Upper body exercises

In follow up to our previous post from yesterday, certified exercise specialist Dr. Marta Erlandson begins our series of exercise videos by demonstrating upper body exercises that are good for developing bone and muscle strength.

2 thoughts on “Upper body exercises

  1. Precautions for Osteoporosis Exercise says specifically not to hold a weight up and away from the body, but the Upper Body Exercise video shows exactly that exercise as the 4th exercise. Please can you clarify this.

    1. Thank you for your question, Afroze.

      My recommendation to you is that if you already have osteoporosis, we would recommend avoiding the 4th video exercise that you mention. You can do the 3rd video exercise, where you are raising your arms up and sideways (instead of in front of you), and it will also work out your shoulder muscles and bones. An issue with the 4th video exercise is that it is easy to move your arms up past your shoulders and once you go past your shoulders the pressure in the upper spine can be too much for fragile spine bones (vertebrae).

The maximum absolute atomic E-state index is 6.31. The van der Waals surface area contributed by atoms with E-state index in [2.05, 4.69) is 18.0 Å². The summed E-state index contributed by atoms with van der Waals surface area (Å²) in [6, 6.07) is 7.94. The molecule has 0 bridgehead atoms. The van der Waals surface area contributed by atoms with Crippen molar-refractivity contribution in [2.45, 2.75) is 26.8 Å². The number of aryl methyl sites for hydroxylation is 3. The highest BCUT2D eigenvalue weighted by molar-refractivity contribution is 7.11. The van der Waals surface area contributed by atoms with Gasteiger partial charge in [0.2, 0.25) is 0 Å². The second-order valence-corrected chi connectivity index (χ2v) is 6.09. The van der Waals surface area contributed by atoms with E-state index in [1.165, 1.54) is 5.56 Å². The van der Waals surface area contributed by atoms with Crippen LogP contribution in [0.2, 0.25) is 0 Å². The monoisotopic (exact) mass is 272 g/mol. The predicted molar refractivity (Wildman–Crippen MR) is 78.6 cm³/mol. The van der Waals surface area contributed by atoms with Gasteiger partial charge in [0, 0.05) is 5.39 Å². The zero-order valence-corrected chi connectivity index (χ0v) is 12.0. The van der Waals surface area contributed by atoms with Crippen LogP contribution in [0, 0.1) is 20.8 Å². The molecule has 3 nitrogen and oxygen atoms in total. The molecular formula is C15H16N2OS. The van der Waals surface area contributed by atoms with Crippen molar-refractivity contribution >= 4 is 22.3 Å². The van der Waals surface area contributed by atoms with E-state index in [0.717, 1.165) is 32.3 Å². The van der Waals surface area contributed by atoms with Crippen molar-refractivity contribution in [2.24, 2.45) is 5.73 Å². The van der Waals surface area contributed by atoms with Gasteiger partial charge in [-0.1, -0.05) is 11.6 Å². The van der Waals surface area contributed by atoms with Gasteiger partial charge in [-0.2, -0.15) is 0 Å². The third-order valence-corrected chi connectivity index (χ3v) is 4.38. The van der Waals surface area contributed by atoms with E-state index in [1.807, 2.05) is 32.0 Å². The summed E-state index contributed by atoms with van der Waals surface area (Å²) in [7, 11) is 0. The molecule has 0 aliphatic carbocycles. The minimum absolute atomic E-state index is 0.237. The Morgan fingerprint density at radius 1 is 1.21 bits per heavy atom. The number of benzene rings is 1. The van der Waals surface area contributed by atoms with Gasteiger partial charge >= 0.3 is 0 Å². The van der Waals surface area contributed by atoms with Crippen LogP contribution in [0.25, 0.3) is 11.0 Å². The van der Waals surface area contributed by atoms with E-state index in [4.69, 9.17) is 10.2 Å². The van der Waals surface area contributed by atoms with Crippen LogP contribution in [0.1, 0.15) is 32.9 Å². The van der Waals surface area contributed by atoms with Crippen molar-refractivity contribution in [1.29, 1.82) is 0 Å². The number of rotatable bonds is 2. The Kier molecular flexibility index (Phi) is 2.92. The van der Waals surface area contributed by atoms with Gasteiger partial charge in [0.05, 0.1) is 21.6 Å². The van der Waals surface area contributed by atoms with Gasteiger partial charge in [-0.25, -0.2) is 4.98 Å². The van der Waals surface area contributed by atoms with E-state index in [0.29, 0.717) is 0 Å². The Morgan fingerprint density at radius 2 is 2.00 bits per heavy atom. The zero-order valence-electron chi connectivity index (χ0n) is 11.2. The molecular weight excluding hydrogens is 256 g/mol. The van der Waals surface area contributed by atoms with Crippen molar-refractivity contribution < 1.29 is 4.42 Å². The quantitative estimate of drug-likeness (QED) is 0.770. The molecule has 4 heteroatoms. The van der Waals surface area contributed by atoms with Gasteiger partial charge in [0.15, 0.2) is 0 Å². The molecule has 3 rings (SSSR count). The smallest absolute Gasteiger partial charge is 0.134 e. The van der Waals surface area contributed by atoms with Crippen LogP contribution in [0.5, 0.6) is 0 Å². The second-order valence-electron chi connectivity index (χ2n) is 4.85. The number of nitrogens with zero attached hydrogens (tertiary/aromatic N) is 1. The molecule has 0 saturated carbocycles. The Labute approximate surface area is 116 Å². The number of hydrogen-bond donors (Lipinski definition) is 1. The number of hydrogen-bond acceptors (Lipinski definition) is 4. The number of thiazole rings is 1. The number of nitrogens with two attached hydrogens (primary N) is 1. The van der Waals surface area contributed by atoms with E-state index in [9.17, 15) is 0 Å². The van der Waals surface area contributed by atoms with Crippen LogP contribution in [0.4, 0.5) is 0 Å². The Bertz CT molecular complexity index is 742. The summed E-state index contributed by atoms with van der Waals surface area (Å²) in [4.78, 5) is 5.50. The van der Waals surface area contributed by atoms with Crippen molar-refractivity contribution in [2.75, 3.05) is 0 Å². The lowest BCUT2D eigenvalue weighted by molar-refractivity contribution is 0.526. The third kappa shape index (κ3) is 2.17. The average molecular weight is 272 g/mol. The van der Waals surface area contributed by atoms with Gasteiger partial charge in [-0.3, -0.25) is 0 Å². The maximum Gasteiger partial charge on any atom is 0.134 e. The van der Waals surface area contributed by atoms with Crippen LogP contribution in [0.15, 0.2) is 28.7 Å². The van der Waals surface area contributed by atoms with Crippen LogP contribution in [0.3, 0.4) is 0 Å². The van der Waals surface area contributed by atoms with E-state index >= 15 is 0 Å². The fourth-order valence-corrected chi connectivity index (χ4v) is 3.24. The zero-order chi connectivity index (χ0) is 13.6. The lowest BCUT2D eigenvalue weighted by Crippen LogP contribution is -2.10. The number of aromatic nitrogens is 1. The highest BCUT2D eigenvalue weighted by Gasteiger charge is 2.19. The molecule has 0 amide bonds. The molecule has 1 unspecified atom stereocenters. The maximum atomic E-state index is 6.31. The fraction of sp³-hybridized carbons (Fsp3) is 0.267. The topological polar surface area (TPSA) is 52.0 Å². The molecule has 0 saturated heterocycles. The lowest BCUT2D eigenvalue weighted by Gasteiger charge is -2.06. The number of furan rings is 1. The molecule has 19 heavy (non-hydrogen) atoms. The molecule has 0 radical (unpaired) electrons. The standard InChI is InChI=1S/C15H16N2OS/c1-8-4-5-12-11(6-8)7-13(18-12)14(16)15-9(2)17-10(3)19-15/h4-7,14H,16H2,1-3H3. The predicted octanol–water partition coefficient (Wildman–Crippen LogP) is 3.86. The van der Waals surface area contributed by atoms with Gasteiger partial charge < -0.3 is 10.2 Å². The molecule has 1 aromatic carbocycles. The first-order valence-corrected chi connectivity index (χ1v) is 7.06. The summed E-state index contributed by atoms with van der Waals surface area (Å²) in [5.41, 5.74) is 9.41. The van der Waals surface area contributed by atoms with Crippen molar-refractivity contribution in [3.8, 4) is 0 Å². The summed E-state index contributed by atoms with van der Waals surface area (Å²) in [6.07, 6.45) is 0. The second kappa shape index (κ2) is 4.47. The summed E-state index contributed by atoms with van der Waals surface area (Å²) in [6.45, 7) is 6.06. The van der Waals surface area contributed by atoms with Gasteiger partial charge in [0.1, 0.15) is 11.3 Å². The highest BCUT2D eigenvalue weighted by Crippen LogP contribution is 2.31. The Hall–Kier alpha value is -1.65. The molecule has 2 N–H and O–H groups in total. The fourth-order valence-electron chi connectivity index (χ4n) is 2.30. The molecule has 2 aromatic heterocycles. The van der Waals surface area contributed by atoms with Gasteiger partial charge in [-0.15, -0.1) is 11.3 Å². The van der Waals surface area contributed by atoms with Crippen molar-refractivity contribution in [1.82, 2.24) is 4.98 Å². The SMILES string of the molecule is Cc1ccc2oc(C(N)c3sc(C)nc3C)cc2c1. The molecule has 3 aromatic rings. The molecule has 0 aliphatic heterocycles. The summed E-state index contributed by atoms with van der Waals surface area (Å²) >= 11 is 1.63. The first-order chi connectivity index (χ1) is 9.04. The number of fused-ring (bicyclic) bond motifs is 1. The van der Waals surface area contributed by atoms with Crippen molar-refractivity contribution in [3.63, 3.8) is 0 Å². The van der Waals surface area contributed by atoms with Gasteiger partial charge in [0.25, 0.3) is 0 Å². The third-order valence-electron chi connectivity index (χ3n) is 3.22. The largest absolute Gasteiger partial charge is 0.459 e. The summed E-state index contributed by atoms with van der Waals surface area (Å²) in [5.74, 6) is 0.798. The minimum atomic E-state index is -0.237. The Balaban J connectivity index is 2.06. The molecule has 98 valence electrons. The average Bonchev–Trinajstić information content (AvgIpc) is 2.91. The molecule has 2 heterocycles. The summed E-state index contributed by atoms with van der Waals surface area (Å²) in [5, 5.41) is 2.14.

If you have low bone mass but you don’t yet have osteoporosis, you could opt do the 4th video exercise, but preferably with lower weights and never move your arms past your shoulders, so as to avoid compression of the spine. The advantage of doing the 4th video exercise is that it works out your front shoulder muscles a bit more than the 3rd exercise video, and the front shoulder muscles help to keep arms up in front of you (for example, people who need to hold on to walkers, may be able to hold on to it harder and for longer if their front shoulder muscles are stronger).

      The “Precautions” are mainly focusing on lifting loads during daily activities. For example, if you are picking up a heavy bag of flour and trying to put it up on a shelf that you need to reach by raising your arms up and past your shoulders, and you have osteoporosis, you are putting your self at a risk of fracturing your spine. So always try to avoid lifting something up past your shoulders during daily activities. Instead, try to hold the flour bag close to your chest and step up on something, so you don’t have to raise your arms up. Or ask someone to do it instead, if you are worried about losing a balance when stepping up on something. Or avoid storing heavy things on high shelves so you don’t have to lift heavy loads in front of you and past your shoulders.

      Hope this helps. Please let us know if you have any other questions.

      Best regards, Dr Luba Slatkovska
      Scientific Associate
      Osteoporosis Program
      University Health Network

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